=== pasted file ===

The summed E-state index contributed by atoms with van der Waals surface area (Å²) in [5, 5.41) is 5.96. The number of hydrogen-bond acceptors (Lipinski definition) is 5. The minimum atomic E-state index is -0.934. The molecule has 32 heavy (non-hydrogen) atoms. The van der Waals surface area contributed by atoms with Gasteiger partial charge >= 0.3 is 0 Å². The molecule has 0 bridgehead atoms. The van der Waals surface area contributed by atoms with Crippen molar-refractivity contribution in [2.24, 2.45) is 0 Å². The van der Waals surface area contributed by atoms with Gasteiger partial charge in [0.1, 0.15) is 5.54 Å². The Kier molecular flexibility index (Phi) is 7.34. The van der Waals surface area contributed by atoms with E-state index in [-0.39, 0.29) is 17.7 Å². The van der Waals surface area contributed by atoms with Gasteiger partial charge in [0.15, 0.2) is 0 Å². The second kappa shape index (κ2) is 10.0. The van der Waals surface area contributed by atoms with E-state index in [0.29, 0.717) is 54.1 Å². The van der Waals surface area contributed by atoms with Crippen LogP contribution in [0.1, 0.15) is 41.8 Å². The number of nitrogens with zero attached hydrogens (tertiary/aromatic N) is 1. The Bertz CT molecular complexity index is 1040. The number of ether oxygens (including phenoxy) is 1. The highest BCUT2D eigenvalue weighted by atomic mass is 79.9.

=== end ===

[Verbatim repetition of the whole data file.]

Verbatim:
The summed E-state index contributed by atoms with van der Waals surface area (Å²) in [5, 5.41) is 5.96. The number of hydrogen-bond acceptors (Lipinski definition) is 5. The minimum atomic E-state index is -0.934. The molecule has 32 heavy (non-hydrogen) atoms. The van der Waals surface area contributed by atoms with Gasteiger partial charge >= 0.3 is 0 Å². The molecule has 0 bridgehead atoms. The van der Waals surface area contributed by atoms with Crippen molar-refractivity contribution in [2.24, 2.45) is 0 Å². The van der Waals surface area contributed by atoms with Gasteiger partial charge in [0.1, 0.15) is 5.54 Å². The Kier molecular flexibility index (Phi) is 7.34. The van der Waals surface area contributed by atoms with E-state index in [-0.39, 0.29) is 17.7 Å². The van der Waals surface area contributed by atoms with Gasteiger partial charge in [0.15, 0.2) is 0 Å². The second kappa shape index (κ2) is 10.0. The van der Waals surface area contributed by atoms with E-state index in [0.29, 0.717) is 54.1 Å². The van der Waals surface area contributed by atoms with Crippen LogP contribution in [0.1, 0.15) is 41.8 Å². The number of nitrogens with zero attached hydrogens (tertiary/aromatic N) is 1. The Bertz CT molecular complexity index is 1040. The number of ether oxygens (including phenoxy) is 1. The highest BCUT2D eigenvalue weighted by atomic mass is 79.9.